Distracted Driving Among Patients with Trauma Attending Fracture Clinics in Canada: The Canadian Multicenter DRIVSAFE Study


The Journal of Bone & Joint Surgery


Background: Globally, every 25 seconds, a person dies in a motor vehicle crash (MVC) and 58 people get injured. Adding to the rising distracted-driving rates is the rapid growth of the number of cars in circulation globally. This study examined the proportion of distracted drivers among patients attending orthopaedic fracture clinics, as well as associated factors.

Methods: In this large, multicenter, cross-sectional study, we recruited 1,378 patients across 4 Canadian fracture clinics. Eligible patients completed an anonymous questionnaire about distracted driving. We calculated the percentages of specific distractions. Using questionnaire responses and published crash risk odds ratios (ORs), patients were grouped as distraction-prone and distraction-averse. Regression analyses to determine the association of demographic characteristics with distracting behaviors and the odds of being in a distraction-related crash were performed.

Results: In total, 1,358 patients (99.7%) self-reported distracted driving. Prevalent distractions included talking to passengers (98.7%), distractions outside the vehicle (95.5%), listening to the radio (97.6%), adjusting the radio (93.8%), and daydreaming (61.2%). Of the 1,354 patients who acknowledged mobile phone distractions, 889 (65.7%) accepted phone calls and continued driving, 675 (49.8%) read electronic messages, and 475 (35.1%) sent electronic messages. Younger age (OR, 0.94 [95% confidence interval (CI), 0.91 to 0.97]; p < 0.001) and household incomes of $80,000 to <$100,000 (OR, 1.92 [95% CI, 1.17 to 3.14]; p = 0.01) and ≥$100,000 (OR, 2.48 [95% CI, 1.57 to 3.91]; p < 0.001) were associated with being in the distraction-prone group. Distraction-prone patients were twice as likely to be in a distraction-related MVC (OR, 1.98 [95% CI, 1.43 to 2.74]; p < 0.001). Of 113 drivers who sustained injuries from MVCs, 20 (17.7%) acknowledged being distracted. Of 729 patients who reported being the driver in a previous MVC in their lifetime, 226 (31.0%) confirmed being distracted.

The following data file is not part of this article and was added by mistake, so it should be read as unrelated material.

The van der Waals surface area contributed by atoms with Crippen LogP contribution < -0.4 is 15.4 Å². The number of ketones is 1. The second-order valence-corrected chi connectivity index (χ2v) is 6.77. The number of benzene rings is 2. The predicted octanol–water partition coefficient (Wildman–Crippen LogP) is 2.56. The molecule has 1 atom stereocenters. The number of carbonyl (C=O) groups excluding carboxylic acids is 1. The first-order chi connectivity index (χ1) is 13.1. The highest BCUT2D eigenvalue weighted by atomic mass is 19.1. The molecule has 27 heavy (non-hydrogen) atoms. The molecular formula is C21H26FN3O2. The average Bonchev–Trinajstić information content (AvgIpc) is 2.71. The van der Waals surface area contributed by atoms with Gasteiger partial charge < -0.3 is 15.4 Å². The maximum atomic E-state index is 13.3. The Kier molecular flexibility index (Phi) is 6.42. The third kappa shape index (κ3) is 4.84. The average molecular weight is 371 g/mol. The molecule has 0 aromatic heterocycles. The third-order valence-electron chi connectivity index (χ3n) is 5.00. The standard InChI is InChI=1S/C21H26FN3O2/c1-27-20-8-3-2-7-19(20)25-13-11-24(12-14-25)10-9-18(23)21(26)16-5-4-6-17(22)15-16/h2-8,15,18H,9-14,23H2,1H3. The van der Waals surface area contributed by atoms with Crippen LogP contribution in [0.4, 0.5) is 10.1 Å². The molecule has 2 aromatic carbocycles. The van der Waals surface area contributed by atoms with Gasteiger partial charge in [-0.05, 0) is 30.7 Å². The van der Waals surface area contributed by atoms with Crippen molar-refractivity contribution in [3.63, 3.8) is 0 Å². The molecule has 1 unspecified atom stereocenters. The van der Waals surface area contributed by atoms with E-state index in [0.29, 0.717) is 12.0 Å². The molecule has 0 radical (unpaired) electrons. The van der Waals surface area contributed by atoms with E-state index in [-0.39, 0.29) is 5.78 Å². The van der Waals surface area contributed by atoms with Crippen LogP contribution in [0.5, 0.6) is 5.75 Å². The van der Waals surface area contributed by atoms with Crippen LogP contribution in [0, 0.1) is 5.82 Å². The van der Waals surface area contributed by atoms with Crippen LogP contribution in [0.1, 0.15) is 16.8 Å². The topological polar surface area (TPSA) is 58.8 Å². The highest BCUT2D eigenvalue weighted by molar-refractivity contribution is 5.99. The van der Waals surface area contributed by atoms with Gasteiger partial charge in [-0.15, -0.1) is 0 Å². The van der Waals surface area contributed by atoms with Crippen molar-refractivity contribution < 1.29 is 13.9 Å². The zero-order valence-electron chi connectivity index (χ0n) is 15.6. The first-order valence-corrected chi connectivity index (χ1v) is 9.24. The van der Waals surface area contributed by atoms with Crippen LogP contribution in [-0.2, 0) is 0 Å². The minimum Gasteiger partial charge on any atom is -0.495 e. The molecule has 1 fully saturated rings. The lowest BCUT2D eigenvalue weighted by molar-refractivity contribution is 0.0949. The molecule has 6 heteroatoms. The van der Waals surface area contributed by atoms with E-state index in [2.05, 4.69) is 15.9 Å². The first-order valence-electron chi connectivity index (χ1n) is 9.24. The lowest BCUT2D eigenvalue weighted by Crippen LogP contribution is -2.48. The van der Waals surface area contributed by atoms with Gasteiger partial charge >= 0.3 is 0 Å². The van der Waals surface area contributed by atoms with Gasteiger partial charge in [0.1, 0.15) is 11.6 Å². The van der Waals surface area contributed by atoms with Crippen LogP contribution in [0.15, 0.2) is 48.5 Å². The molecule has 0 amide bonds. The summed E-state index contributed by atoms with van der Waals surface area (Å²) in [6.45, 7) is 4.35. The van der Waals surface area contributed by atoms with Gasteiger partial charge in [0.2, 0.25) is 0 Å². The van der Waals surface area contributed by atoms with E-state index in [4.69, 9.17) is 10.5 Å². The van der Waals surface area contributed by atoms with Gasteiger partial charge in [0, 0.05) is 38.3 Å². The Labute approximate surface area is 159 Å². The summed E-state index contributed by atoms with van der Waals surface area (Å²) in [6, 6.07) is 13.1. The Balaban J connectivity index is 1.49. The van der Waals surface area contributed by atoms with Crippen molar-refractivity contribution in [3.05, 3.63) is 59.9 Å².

Conclusions: This survey-based study showed that driving distractions were near universally acknowledged. The pervasiveness of distractions held true even when only the more dangerous distractions were considered. One in 6 patients in MVCs reported being distracted in their current crash, and 1 in 3 patients disclosed being distracted in an MVC during their lifetime.

Conflict of interest statement

Disclosure: The Disclosure of Potential Conflicts of Interest forms are provided with the online version of the article (http://links.lww.com/JBJS/G984).